Background: Bariatric (weight loss) surgery for obesity is considered when other treatments have failed. The effects of the available bariatric procedures compared with medical management and with each other are uncertain. This is an update of a Cochrane review first published in 2003 and most recently updated in 2009.
Objectives: To assess the effects of bariatric surgery for overweight and obesity, including the control of comorbidities.
Search methods: Studies were obtained from searches of numerous databases, supplemented with searches of reference lists and consultation with experts in obesity research. Date of last search was November 2013.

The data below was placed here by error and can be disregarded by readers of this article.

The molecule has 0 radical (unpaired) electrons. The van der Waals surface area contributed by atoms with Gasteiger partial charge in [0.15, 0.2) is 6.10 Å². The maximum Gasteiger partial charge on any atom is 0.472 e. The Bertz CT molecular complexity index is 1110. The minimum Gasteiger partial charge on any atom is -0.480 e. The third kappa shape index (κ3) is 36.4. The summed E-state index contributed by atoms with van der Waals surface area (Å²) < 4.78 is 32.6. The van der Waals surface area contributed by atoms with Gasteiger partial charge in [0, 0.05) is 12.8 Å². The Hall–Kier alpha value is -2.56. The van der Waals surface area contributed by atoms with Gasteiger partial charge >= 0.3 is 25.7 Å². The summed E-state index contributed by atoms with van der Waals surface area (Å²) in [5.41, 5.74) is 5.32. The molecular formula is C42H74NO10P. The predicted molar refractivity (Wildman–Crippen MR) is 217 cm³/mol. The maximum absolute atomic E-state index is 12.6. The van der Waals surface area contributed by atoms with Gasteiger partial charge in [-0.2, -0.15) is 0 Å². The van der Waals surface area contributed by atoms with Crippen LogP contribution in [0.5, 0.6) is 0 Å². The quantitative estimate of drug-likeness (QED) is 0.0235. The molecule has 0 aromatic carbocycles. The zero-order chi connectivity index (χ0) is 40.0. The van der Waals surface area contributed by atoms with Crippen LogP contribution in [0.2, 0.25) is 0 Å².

Selection criteria: Randomised controlled trials (RCTs) comparing surgical interventions with non-surgical management of obesity or overweight or comparing different surgical procedures.
Data collection and analysis: Data were extracted by one review author and checked by a second review author. Two review authors independently assessed risk of bias and evaluated overall study quality utilising the GRADE instrument.